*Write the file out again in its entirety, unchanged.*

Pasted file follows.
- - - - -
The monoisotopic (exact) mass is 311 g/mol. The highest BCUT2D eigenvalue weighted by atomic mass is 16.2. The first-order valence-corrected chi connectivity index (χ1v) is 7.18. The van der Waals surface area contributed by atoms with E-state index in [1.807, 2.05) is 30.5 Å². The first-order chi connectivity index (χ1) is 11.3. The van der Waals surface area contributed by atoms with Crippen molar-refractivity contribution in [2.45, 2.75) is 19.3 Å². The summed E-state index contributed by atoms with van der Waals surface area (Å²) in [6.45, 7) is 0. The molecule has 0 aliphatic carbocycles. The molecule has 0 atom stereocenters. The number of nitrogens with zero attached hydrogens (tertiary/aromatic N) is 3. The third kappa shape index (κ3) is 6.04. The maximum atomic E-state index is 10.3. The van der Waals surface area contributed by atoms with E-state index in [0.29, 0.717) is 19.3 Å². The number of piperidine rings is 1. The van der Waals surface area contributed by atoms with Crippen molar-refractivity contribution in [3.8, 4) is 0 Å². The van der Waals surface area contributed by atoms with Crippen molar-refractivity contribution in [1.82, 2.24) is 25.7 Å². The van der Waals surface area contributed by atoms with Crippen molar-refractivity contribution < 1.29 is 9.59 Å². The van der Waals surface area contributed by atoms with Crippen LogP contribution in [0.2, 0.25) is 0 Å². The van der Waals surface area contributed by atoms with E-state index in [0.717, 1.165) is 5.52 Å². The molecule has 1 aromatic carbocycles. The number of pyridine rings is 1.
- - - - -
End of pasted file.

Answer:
The monoisotopic (exact) mass is 311 g/mol. The highest BCUT2D eigenvalue weighted by atomic mass is 16.2. The first-order valence-corrected chi connectivity index (χ1v) is 7.18. The van der Waals surface area contributed by atoms with E-state index in [1.807, 2.05) is 30.5 Å². The first-order chi connectivity index (χ1) is 11.3. The van der Waals surface area contributed by atoms with Crippen molar-refractivity contribution in [2.45, 2.75) is 19.3 Å². The summed E-state index contributed by atoms with van der Waals surface area (Å²) in [6.45, 7) is 0. The molecule has 0 aliphatic carbocycles. The molecule has 0 atom stereocenters. The number of nitrogens with zero attached hydrogens (tertiary/aromatic N) is 3. The third kappa shape index (κ3) is 6.04. The maximum atomic E-state index is 10.3. The van der Waals surface area contributed by atoms with E-state index in [0.29, 0.717) is 19.3 Å². The number of piperidine rings is 1. The van der Waals surface area contributed by atoms with Crippen molar-refractivity contribution in [3.8, 4) is 0 Å². The van der Waals surface area contributed by atoms with Crippen molar-refractivity contribution in [1.82, 2.24) is 25.7 Å². The van der Waals surface area contributed by atoms with Crippen molar-refractivity contribution < 1.29 is 9.59 Å². The van der Waals surface area contributed by atoms with Crippen LogP contribution in [0.2, 0.25) is 0 Å². The van der Waals surface area contributed by atoms with E-state index in [0.717, 1.165) is 5.52 Å². The molecule has 1 aromatic carbocycles. The number of pyridine rings is 1.